A year of work in progress – day 189

Day 189 – 4 November 2014

The train was quiet as it pulled out of Newcastle station. There were not many people about at 4:45 in the morning, just a few railway staff and the odd sleepy passenger. I was on my way to the Nimbus Ninety Ignite conference.

I don’t like London. I get the buzz and the vibe and all the great and cool things that go on there but I just don’t like going. It’s too busy, too rushed, too hectic. I was OK until I was crammed into the tube from Kings Cross to Edgware Road. The place is crazy and I don’t understand why people put up with it. Oh for the wide open spaces of the north. I was alright again when I got on the train to Parson’s Green. I could get a seat.

The conference was packed. It was at The Worx, London’s leading contemporary venue and studio hiring complex apparently. It was an interesting location but the WiFi was rubbish and the room not ideal for presentations. They must have realised as they came round and gave out the password to an alternative connection. That didn’t work either.

The content was interesting though. The main theme was ‘delivering digital transformation during global disruptive innovation’. The presentations were on changing trends and business models within the digital industry or, putting it another way, what’s changed and what are going to do about it. Of course digital is the big disrupter.

The reputation of our organisations is now held on the smart phone. Soon it will be wearables. By 2020 there will be fifty billion connected devices worldwide. Customer engagement strategy apps are becoming the beating heart of who we are. They are the way that people expect to transact and it goes without saying that the customer’s view of service shapes their view of the organisation. And it works for our own people too. Starve our staff of information and they won’t give good customer satisfaction. So we better get some good apps.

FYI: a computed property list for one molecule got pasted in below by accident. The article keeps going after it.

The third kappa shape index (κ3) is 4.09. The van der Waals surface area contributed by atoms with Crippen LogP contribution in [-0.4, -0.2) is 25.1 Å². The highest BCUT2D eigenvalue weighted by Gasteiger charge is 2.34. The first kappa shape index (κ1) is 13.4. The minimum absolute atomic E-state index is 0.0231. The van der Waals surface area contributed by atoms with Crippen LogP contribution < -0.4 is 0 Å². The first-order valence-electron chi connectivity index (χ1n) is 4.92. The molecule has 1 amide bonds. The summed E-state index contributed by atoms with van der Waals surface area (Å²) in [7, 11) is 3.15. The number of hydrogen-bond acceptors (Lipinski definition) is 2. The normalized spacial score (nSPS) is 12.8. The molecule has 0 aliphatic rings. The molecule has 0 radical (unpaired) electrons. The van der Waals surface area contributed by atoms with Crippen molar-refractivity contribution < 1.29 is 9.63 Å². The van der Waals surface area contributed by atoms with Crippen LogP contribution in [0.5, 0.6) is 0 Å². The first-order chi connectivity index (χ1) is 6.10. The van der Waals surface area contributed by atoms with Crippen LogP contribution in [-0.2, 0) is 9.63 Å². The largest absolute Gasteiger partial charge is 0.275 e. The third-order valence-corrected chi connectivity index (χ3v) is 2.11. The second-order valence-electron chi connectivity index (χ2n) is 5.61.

The world is speeding up. Four out of five organisations are in the process of digital transformation and it is not a journey with an end. McKinsey reckons that of the twelve disruptive technologies, five are digital. They are: mobile internet; automation of knowledge work; internet of things; cloud technology and; advanced robotics. The rest are in material technologies. Did they forget data?

The future is both thrilling and terrifying. Part of me doesn’t know if I’ll be able to survive in the coming age while another part wishes I could be reborn today.

These are some of the things we all need to watch out for: predictive personalisation; wearables woven into fabrics; wearable drones; embedded sensors in your hands; molecular level technologies and; bio hacking.

Unplugging – the development of technologies to keep you off the grid- could be a huge growth area.

Why do we need it? Because it is human evolution

Learning points for today: A brontobyte is 10 to the power of 27; 50% of millennials will want wearable technology by next year; the largest market for smart watches is China and; we always overestimate what will be coming in the next two years but always underestimate what will be coming in the next ten.

Today’s enjoyment rating 9/10 – the flowering of new possibilities.

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